Michael's new strategy worked quite well for him. he jumped on a lot of good pitches early in the count and the overall outcome was positive. Michael bat .404 with 40 hits when he swung at and made contact with the first pitch of an at bat last season.

if Michael stays with this aggressive approach when he plays in 2015, which i'm sure he will, then why do people not only think that Michael's 2014 MVP-3 season "came out of nowhere," but also question if he can have another standout season and put up numbers similar to those from 2014? it's not like Michael is all the sudden going to revert back to his old leadoff mentality and quit trying to swing at good pitches early in the count, the very thing that gave him much success in 2014.

do i think Michael will bat .327 again in 2015? probably not. but i think he can still bat over .300 and have another year with around 20 homers and 90 something RBI. so what if his 2015 batting average isn't the 3rd highest in the league this year? and so what if he doesn't set as many records? that isn't what matters. Michael's been the most consistent and most clutch hitter on the team for the last 3 years and i believe that will remain true in the upcoming season. to think he will regress so much that he won't be productive is preposterous. to think he is incapable of sustaining his newfound power and hitting around 20 home runs again is unfeasible. and you know what else? if Michael's numbers happen to dip a little bit this year due to some of his other teammates picking up the slack and bearing their portion of the heavy baseball load, that wouldn't exactly be the worst thing.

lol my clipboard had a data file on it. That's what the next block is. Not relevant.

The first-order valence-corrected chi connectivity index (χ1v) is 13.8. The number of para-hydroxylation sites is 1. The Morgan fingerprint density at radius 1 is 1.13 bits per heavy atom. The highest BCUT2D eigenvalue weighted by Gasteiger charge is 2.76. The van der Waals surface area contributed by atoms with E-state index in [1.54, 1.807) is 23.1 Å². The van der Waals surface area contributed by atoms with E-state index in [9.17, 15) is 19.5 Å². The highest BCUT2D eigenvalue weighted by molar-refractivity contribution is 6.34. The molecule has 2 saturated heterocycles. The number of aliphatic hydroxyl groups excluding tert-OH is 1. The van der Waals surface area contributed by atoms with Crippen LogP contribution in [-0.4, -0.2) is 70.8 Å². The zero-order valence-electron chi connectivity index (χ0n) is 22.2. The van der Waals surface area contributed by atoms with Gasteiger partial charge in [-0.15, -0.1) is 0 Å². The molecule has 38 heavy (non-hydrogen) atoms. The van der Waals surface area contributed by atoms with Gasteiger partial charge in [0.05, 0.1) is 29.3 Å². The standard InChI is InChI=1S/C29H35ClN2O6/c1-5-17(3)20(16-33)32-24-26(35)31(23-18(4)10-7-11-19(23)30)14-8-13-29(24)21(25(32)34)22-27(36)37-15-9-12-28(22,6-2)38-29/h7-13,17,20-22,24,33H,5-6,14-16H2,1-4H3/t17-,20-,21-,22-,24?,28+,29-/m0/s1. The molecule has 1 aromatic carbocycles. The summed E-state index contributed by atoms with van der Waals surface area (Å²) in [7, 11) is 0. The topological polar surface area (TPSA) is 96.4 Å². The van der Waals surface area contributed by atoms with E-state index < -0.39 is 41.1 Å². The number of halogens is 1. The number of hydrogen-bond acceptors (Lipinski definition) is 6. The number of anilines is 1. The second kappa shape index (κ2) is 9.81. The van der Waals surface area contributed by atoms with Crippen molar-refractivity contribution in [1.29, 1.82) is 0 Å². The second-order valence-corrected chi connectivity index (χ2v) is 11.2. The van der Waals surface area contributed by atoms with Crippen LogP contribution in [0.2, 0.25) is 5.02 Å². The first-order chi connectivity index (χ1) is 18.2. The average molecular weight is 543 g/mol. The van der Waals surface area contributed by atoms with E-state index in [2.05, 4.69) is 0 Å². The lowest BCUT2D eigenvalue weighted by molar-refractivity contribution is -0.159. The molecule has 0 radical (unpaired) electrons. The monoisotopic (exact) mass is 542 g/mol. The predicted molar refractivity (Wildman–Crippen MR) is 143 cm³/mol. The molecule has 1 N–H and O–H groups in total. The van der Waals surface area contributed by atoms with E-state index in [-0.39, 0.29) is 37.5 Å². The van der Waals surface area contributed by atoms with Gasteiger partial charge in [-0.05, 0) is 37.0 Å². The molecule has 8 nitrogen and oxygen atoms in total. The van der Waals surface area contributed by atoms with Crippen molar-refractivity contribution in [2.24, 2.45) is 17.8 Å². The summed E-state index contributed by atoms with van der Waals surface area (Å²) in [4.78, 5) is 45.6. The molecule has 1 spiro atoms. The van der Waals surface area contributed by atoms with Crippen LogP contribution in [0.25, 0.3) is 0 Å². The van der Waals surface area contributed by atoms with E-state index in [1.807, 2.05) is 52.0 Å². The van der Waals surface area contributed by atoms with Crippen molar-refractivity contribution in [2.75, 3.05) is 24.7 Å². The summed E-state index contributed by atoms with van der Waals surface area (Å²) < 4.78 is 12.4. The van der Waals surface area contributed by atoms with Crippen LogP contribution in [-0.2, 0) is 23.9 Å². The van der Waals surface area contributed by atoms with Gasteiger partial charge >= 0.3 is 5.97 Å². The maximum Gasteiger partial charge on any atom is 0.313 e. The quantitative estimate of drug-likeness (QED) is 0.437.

(FYI--as per usual, i will be posting my complete Brantley 2015 predictions once spring training is complete.)

so if all that doesn't convince you that Michael is not a "one year wonder," well, then i'm afraid there's not much more i can do. we'll just have to wait and see how 2015 plays out.

and here's a helpful hint to any writers/bloggers out there who are going to continue arguing that Michael's performance will decrease in 2015. when giving your viewpoint on Michael's 2015 season, please at least get Michael's 2014 statistics correct. because if you don't, then Michael's #1 fan is gonna call you out on it lol =P